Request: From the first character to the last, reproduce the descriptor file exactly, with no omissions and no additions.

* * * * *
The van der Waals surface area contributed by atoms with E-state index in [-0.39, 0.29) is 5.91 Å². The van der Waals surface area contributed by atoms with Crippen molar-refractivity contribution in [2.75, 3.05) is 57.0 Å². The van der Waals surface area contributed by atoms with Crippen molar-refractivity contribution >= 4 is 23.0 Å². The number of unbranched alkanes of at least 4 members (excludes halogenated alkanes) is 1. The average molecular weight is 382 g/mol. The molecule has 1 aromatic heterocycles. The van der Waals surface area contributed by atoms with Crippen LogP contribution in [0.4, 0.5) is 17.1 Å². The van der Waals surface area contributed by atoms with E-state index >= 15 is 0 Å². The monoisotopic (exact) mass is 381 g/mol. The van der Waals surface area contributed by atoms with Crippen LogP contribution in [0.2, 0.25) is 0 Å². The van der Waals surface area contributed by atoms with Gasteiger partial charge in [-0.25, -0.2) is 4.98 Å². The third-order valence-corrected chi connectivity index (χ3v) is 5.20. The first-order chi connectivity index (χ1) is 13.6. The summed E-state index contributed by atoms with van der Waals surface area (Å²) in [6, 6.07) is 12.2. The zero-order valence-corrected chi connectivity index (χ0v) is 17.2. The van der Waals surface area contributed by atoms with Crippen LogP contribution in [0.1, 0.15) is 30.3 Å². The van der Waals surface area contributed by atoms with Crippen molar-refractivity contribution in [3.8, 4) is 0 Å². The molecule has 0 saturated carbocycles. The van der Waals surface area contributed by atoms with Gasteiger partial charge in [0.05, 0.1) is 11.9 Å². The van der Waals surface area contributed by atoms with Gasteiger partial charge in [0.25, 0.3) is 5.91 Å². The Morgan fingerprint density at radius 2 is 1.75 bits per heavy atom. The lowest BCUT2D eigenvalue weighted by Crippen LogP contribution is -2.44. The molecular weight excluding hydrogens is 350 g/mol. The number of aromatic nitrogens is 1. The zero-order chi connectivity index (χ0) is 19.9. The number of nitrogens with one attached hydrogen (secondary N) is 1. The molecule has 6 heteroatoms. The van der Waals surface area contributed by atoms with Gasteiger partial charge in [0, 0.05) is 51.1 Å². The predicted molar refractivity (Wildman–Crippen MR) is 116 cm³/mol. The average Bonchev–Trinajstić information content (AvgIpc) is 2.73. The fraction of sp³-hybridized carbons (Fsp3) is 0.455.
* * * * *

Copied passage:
The van der Waals surface area contributed by atoms with E-state index in [-0.39, 0.29) is 5.91 Å². The van der Waals surface area contributed by atoms with Crippen molar-refractivity contribution in [2.75, 3.05) is 57.0 Å². The van der Waals surface area contributed by atoms with Crippen molar-refractivity contribution >= 4 is 23.0 Å². The number of unbranched alkanes of at least 4 members (excludes halogenated alkanes) is 1. The average molecular weight is 382 g/mol. The molecule has 1 aromatic heterocycles. The van der Waals surface area contributed by atoms with Crippen LogP contribution in [0.4, 0.5) is 17.1 Å². The van der Waals surface area contributed by atoms with E-state index >= 15 is 0 Å². The monoisotopic (exact) mass is 381 g/mol. The van der Waals surface area contributed by atoms with Crippen LogP contribution in [0.2, 0.25) is 0 Å². The van der Waals surface area contributed by atoms with Gasteiger partial charge in [-0.25, -0.2) is 4.98 Å². The third-order valence-corrected chi connectivity index (χ3v) is 5.20. The first-order chi connectivity index (χ1) is 13.6. The summed E-state index contributed by atoms with van der Waals surface area (Å²) in [6, 6.07) is 12.2. The zero-order valence-corrected chi connectivity index (χ0v) is 17.2. The van der Waals surface area contributed by atoms with Crippen LogP contribution in [0.1, 0.15) is 30.3 Å². The van der Waals surface area contributed by atoms with Crippen molar-refractivity contribution in [3.8, 4) is 0 Å². The molecule has 0 saturated carbocycles. The van der Waals surface area contributed by atoms with Gasteiger partial charge in [0.05, 0.1) is 11.9 Å². The van der Waals surface area contributed by atoms with Gasteiger partial charge in [0.25, 0.3) is 5.91 Å². The Morgan fingerprint density at radius 2 is 1.75 bits per heavy atom. The lowest BCUT2D eigenvalue weighted by Crippen LogP contribution is -2.44. The molecular weight excluding hydrogens is 350 g/mol. The number of aromatic nitrogens is 1. The zero-order chi connectivity index (χ0) is 19.9. The number of nitrogens with one attached hydrogen (secondary N) is 1. The molecule has 6 heteroatoms. The van der Waals surface area contributed by atoms with Gasteiger partial charge in [0, 0.05) is 51.1 Å². The predicted molar refractivity (Wildman–Crippen MR) is 116 cm³/mol. The average Bonchev–Trinajstić information content (AvgIpc) is 2.73. The fraction of sp³-hybridized carbons (Fsp3) is 0.455.